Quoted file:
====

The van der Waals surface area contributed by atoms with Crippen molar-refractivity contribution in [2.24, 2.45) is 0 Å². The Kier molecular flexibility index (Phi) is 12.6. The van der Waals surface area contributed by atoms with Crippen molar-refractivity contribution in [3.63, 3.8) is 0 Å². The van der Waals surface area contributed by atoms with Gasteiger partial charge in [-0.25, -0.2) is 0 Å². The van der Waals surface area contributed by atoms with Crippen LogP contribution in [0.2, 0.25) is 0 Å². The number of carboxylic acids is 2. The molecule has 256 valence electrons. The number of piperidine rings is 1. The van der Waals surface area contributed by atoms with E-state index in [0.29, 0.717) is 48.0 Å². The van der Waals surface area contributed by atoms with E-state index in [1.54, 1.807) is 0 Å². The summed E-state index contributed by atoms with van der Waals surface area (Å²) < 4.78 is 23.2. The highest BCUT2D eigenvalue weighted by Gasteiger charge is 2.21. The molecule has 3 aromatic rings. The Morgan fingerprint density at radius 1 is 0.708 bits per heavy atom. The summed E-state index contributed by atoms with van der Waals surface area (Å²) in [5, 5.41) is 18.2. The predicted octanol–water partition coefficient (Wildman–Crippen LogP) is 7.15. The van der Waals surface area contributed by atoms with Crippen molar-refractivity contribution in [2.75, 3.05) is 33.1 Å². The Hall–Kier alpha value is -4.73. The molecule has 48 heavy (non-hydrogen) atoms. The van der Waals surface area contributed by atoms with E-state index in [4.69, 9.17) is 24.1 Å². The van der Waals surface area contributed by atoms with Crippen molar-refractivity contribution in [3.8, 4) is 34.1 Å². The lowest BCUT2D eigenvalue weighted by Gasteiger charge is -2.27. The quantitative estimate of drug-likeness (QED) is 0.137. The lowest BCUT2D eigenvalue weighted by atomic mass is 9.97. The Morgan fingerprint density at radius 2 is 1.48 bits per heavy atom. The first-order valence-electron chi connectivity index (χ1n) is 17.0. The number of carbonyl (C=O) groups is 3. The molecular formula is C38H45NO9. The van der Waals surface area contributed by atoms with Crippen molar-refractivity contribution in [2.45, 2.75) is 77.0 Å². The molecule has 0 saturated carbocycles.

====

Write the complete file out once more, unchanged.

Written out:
The van der Waals surface area contributed by atoms with Crippen molar-refractivity contribution in [2.24, 2.45) is 0 Å². The Kier molecular flexibility index (Phi) is 12.6. The van der Waals surface area contributed by atoms with Crippen molar-refractivity contribution in [3.63, 3.8) is 0 Å². The van der Waals surface area contributed by atoms with Gasteiger partial charge in [-0.25, -0.2) is 0 Å². The van der Waals surface area contributed by atoms with Crippen LogP contribution in [0.2, 0.25) is 0 Å². The number of carboxylic acids is 2. The molecule has 256 valence electrons. The number of piperidine rings is 1. The van der Waals surface area contributed by atoms with E-state index in [0.29, 0.717) is 48.0 Å². The van der Waals surface area contributed by atoms with E-state index in [1.54, 1.807) is 0 Å². The summed E-state index contributed by atoms with van der Waals surface area (Å²) < 4.78 is 23.2. The highest BCUT2D eigenvalue weighted by Gasteiger charge is 2.21. The molecule has 3 aromatic rings. The Morgan fingerprint density at radius 1 is 0.708 bits per heavy atom. The summed E-state index contributed by atoms with van der Waals surface area (Å²) in [5, 5.41) is 18.2. The predicted octanol–water partition coefficient (Wildman–Crippen LogP) is 7.15. The van der Waals surface area contributed by atoms with Crippen molar-refractivity contribution in [2.75, 3.05) is 33.1 Å². The Hall–Kier alpha value is -4.73. The molecule has 48 heavy (non-hydrogen) atoms. The van der Waals surface area contributed by atoms with E-state index in [4.69, 9.17) is 24.1 Å². The van der Waals surface area contributed by atoms with Crippen molar-refractivity contribution in [3.8, 4) is 34.1 Å². The lowest BCUT2D eigenvalue weighted by Gasteiger charge is -2.27. The quantitative estimate of drug-likeness (QED) is 0.137. The lowest BCUT2D eigenvalue weighted by atomic mass is 9.97. The Morgan fingerprint density at radius 2 is 1.48 bits per heavy atom. The first-order valence-electron chi connectivity index (χ1n) is 17.0. The number of carbonyl (C=O) groups is 3. The molecular formula is C38H45NO9. The van der Waals surface area contributed by atoms with Crippen molar-refractivity contribution in [2.45, 2.75) is 77.0 Å². The molecule has 0 saturated carbocycles.